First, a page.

The University of East Anglia did a study on the UK filmgoer in 2006, wanting to see if the movie, The Day After Tomorrow, influenced public understanding of climate change. They found that viewers felt a strong urge to act but did not know what to do. The drama did not help separate scientific fact from the story’s fiction, anxiety went up for some, but many thought like this participant, “I don’t know enough about it to know if that is really going to happen.”
The difference in results between the two studies may be a result of the number of sub-genres the topic of climate change figures in, across film and book. Many 20th and 21st-century works fall into both realistic and speculative forms of narrative fiction as Literary Studies scholar Juha Raipola describes in What is Speculative Climate Fiction? Memory of Water (Emmi Itäranta’s 2014 novel) or even Dune, for instance, is set in a fictional world where “speculative visions of flooding cities, melting glaciers, catastrophic storms, or drought-suffering environments demonstrate the potentially disastrous effects of climate change”.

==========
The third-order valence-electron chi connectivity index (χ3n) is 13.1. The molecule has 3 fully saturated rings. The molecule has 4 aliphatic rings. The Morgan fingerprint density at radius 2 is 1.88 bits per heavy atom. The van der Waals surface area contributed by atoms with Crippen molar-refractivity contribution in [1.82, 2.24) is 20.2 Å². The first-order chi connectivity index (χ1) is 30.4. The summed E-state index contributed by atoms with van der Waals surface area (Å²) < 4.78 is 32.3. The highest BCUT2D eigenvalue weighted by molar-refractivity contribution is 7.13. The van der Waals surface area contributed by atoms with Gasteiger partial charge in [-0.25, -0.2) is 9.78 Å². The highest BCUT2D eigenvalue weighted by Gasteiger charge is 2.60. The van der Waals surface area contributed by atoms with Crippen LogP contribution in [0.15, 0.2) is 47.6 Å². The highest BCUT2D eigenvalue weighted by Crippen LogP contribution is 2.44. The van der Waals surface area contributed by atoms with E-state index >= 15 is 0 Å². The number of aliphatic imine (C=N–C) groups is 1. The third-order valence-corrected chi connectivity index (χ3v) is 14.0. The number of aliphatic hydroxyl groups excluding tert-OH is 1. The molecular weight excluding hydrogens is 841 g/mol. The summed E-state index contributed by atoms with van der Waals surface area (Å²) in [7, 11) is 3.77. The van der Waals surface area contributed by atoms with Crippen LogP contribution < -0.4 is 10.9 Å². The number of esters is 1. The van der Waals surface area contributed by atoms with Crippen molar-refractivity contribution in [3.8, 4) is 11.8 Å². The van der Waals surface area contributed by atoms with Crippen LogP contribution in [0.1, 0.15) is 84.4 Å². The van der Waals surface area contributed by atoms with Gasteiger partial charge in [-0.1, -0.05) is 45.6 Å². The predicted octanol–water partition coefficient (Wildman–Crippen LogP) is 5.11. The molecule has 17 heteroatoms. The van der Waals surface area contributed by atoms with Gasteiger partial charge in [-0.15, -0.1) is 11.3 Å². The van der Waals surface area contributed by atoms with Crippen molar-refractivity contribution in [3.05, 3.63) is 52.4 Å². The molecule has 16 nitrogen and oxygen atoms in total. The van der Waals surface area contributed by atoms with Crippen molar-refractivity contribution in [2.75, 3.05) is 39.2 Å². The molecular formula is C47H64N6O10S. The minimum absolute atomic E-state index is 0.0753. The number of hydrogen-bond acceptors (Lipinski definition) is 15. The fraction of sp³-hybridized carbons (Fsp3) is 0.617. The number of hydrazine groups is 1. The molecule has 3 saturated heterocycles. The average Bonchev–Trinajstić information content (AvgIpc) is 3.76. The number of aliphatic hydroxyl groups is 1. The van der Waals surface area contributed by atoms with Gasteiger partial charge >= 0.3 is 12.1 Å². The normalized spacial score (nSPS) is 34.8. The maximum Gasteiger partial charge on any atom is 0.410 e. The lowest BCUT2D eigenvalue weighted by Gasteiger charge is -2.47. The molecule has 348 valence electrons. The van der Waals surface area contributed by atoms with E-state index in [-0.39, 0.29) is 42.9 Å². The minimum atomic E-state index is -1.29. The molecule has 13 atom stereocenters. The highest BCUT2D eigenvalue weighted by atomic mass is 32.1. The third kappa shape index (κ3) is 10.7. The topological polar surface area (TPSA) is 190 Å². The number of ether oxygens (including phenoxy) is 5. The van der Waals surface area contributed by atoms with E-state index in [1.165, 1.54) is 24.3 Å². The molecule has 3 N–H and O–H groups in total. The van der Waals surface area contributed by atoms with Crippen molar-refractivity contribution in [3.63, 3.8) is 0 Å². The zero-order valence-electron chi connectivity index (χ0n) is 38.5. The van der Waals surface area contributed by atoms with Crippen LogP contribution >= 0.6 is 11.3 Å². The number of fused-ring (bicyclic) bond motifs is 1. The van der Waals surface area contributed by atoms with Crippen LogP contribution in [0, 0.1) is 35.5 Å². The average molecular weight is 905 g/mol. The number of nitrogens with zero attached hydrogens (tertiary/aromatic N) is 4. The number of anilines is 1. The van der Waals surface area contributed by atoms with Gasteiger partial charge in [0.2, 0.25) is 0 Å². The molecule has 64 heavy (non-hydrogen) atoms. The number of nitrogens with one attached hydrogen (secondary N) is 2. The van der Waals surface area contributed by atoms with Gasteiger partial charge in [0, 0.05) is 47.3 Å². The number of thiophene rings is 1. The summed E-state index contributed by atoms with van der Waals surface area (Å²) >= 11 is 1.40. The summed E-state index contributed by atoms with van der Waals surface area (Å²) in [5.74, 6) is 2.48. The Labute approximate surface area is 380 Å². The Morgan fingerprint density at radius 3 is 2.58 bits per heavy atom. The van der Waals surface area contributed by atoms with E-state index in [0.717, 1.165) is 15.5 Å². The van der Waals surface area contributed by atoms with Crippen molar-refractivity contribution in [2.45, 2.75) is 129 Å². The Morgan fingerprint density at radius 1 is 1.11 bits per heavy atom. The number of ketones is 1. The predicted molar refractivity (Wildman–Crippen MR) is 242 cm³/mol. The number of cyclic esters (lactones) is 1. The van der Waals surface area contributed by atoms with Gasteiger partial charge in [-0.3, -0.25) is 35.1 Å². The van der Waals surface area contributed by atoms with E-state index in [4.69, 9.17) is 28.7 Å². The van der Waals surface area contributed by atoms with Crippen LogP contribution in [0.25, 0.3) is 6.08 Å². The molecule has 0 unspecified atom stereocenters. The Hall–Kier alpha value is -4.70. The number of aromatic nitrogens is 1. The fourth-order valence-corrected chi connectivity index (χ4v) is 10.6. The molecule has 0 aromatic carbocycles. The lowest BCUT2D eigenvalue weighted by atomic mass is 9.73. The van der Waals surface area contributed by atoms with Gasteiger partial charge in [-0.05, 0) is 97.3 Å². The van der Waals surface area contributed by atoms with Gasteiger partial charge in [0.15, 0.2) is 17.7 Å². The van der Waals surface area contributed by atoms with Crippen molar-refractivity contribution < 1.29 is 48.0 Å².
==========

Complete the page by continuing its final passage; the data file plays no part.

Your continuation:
On the other hand, the genre of realistic climate fiction, set in a more believable near-future is certainly more scientifically accurate. So, Juha Raipola believes that owing to the large variety of climate storytelling, it is impossible to truly assess what kind of psychological impact reading the ever-emerging genre will have on a reader’s mind. Unless we develop a deeper understanding of every sub-genre of cli fi. But the rider in his essay also wonders, can it offer a “cognitive and emotional toolbox for adapting to life on a warming planet.”
Perhaps with the new DUNE out, the time is ripe for older sf-speculative fiction readers and younger cli-fi readers and film buffs to be studied together, in how they see it?
Meera Anand is a third year undergraduate student pursuing a Major in Economics and a Minor in Media Studies.